MARK RILEY: Why Anthony Albanese must reshuffle his front bench before the next election

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Mark Riley
The Nightly
4 Min Read
MARK RILEY: Why Anthony Albanese must reshuffle his front bench before the next election
MARK RILEY: Why Anthony Albanese must reshuffle his front bench before the next election Credit: The Nightly/Supplied

For John Howard, ministerial reshuffles were a lot like visits to the dentist.

They were uncomfortable but necessary.

If ignored, he knew that rot and decay could and most likely would set in.

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So, Howard did both. Regularly.

Like Anthony Albanese, he famously had all his teeth straightened in Opposition.

In the lexicon of political symbolism, there is no more searing signal of intent for future leadership.

But Howard also took the drill to his frontbench to ensure it, too, maintained its bite.

He did it a year before every election, whether he needed to or not.

Mostly, he needed to.

Reshuffles ensure the ministry remains fresh and engaged by bringing necessary change at the top.

In that sense, they can be like going to the dentist and having a polish.

But there are also occasions when reshuffles are about having a troublesome tooth pulled and replacing it with something more solid and dependable.

That’s the situation Anthony Albanese faces now with Andrew Giles.

Giles’s position is untenable. The impression is that the Government has lost control of migration.

That has been terminal for previous Labor Governments. It could be for this one.

The Government’s central narrative of economic management is strong. That is largely thanks to the work of its best performer, Treasurer Jim Chalmers.

But that narrative is being dangerously diverted by daily additions to the evolving horror story in migration.

There are other reasons why a ministerial reshuffle is now inevitable.

Reshuffles are about renewal. They are also about survival.

Politics, as this column has observed before, is a combustible mix of ego, ambition and unbridled self-belief.

Those elements exist in no greater abundance than on the Parliament’s back benches among the young and vainglorious who demand the roseate glow of their own brilliance be showcased through their immediate elevation to the front row of the big show.

And they demand it now.

If prime ministers don’t manage those explosive elements with laser-like precision they are prone to blowing up in their faces.

The reshuffles themselves need to be equally precise.

They, like many things in politics, are ruled by the Newtonian principle that for every action there is an equal and opposite reaction.

Put another way, they are like a game of cascading dominoes.

Each decision that moves or removes one minister necessitates another to fill that space and then another to fill the space that leaves and so on and so forth until all the dominoes are settled in place.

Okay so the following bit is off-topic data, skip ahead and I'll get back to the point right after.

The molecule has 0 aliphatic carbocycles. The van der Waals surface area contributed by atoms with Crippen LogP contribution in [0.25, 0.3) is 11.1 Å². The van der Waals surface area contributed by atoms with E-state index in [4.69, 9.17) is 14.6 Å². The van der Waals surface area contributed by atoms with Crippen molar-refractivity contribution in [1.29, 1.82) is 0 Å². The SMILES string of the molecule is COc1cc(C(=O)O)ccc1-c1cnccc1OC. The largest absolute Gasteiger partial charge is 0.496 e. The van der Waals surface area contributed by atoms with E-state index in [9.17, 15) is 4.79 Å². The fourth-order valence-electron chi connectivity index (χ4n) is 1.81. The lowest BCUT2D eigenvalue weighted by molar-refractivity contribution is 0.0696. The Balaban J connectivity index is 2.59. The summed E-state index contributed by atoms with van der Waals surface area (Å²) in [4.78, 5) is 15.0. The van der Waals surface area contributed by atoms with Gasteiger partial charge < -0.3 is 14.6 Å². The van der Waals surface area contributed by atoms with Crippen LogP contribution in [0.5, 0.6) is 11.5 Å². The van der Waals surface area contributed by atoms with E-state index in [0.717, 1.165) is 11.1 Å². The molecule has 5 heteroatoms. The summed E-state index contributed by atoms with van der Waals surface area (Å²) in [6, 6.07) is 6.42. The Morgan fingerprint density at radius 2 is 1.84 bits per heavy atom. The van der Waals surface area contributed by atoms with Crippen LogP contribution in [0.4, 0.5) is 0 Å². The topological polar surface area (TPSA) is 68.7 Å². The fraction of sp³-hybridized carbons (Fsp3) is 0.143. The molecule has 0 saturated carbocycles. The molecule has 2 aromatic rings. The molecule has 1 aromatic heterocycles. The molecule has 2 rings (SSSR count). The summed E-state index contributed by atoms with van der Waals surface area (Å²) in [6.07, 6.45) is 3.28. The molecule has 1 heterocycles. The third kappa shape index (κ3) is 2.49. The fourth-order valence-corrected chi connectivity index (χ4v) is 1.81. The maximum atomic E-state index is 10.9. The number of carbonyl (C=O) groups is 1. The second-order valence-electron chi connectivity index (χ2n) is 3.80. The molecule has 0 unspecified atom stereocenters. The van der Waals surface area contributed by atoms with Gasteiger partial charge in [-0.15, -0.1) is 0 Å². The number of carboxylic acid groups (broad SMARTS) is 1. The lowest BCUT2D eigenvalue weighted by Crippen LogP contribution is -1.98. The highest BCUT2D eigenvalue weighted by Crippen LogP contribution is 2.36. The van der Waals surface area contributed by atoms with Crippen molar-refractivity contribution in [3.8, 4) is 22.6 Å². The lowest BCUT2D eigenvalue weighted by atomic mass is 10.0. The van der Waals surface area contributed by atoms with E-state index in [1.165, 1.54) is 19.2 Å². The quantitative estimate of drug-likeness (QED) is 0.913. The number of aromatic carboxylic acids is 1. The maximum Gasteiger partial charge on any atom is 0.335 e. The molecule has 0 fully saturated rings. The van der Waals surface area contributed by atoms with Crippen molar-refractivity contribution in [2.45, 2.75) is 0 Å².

Anthony Albanese conceded last Saturday on political veteran Mark Kenny’s excellent “Democracy Sausage” podcast that he will have to reshuffle his front bench: “You know, at some stage if we are re-elected — or perhaps even before.”

The subsequent events of this week have deleted the “perhaps” from that, with Andrew Giles’s misdirection of Direction 99 the latest addition to his ministerial bungle-a-thon.

Prime Minister Anthony Albanese
Prime Minister Anthony Albanese will reshuffle his front bench before the next election. Credit: Lukas Coch/AAP

Albanese will reshuffle his front bench before the next election.

That is for certain.

He should do it in the July winter recess.

His inclination will be to hold on until later in the year. The traditional time would be during the Christmas break.

But realpolitik is likely to intervene. I believe the inevitability of Giles’s position will force him to go earlier.

During his discussion with Kenny, Albanese boasted of the stability he has been able to maintain as Prime Minister.

“I can’t recall any new government having this same ministry in place two years after they were appointed,” he said.

He noted that not even Tony Abbott had achieved such a feat.

Abbott had publicly expressed his determination to impose stability for as long as he could to produce the impression of internal harmony, even if it was a mere affectation.

But look at how that worked out.

Abbott had to reshuffle his ministry within 18 months and didn’t get time to enforce a second planned reshuffle before Malcolm Turnbull unseated him as prime minister.

At the risk of stating the bleedingly obvious, Albanese would do well in his current circumstances to use Howard as his guide and not Abbott.

A reshuffle wouldn’t be a sign of weakness or failure. If managed correctly it would signify strong and pragmatic leadership.

It won’t be easy. However, as is often the case with root canal surgery, it will be necessary.

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